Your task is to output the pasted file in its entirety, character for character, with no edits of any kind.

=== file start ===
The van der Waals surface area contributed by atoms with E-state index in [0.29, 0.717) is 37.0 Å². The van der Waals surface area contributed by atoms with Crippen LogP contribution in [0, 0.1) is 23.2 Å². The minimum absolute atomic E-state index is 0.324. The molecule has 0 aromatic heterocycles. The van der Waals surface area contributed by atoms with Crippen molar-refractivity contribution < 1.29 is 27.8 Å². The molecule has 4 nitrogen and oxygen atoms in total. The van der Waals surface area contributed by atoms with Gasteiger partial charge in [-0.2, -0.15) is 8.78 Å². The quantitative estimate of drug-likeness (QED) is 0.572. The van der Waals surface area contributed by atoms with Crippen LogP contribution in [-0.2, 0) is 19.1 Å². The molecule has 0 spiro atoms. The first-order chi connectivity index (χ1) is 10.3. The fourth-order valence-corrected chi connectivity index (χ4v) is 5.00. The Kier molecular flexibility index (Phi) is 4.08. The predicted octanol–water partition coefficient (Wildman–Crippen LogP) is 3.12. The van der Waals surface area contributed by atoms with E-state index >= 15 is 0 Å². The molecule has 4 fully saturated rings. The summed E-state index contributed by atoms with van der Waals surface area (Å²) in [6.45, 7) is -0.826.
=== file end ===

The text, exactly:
The van der Waals surface area contributed by atoms with E-state index in [0.29, 0.717) is 37.0 Å². The van der Waals surface area contributed by atoms with Crippen LogP contribution in [0, 0.1) is 23.2 Å². The minimum absolute atomic E-state index is 0.324. The molecule has 0 aromatic heterocycles. The van der Waals surface area contributed by atoms with Crippen molar-refractivity contribution < 1.29 is 27.8 Å². The molecule has 4 nitrogen and oxygen atoms in total. The van der Waals surface area contributed by atoms with Gasteiger partial charge in [-0.2, -0.15) is 8.78 Å². The quantitative estimate of drug-likeness (QED) is 0.572. The van der Waals surface area contributed by atoms with Crippen LogP contribution in [-0.2, 0) is 19.1 Å². The molecule has 0 spiro atoms. The first-order chi connectivity index (χ1) is 10.3. The fourth-order valence-corrected chi connectivity index (χ4v) is 5.00. The Kier molecular flexibility index (Phi) is 4.08. The predicted octanol–water partition coefficient (Wildman–Crippen LogP) is 3.12. The van der Waals surface area contributed by atoms with E-state index >= 15 is 0 Å². The molecule has 4 fully saturated rings. The summed E-state index contributed by atoms with van der Waals surface area (Å²) in [6.45, 7) is -0.826.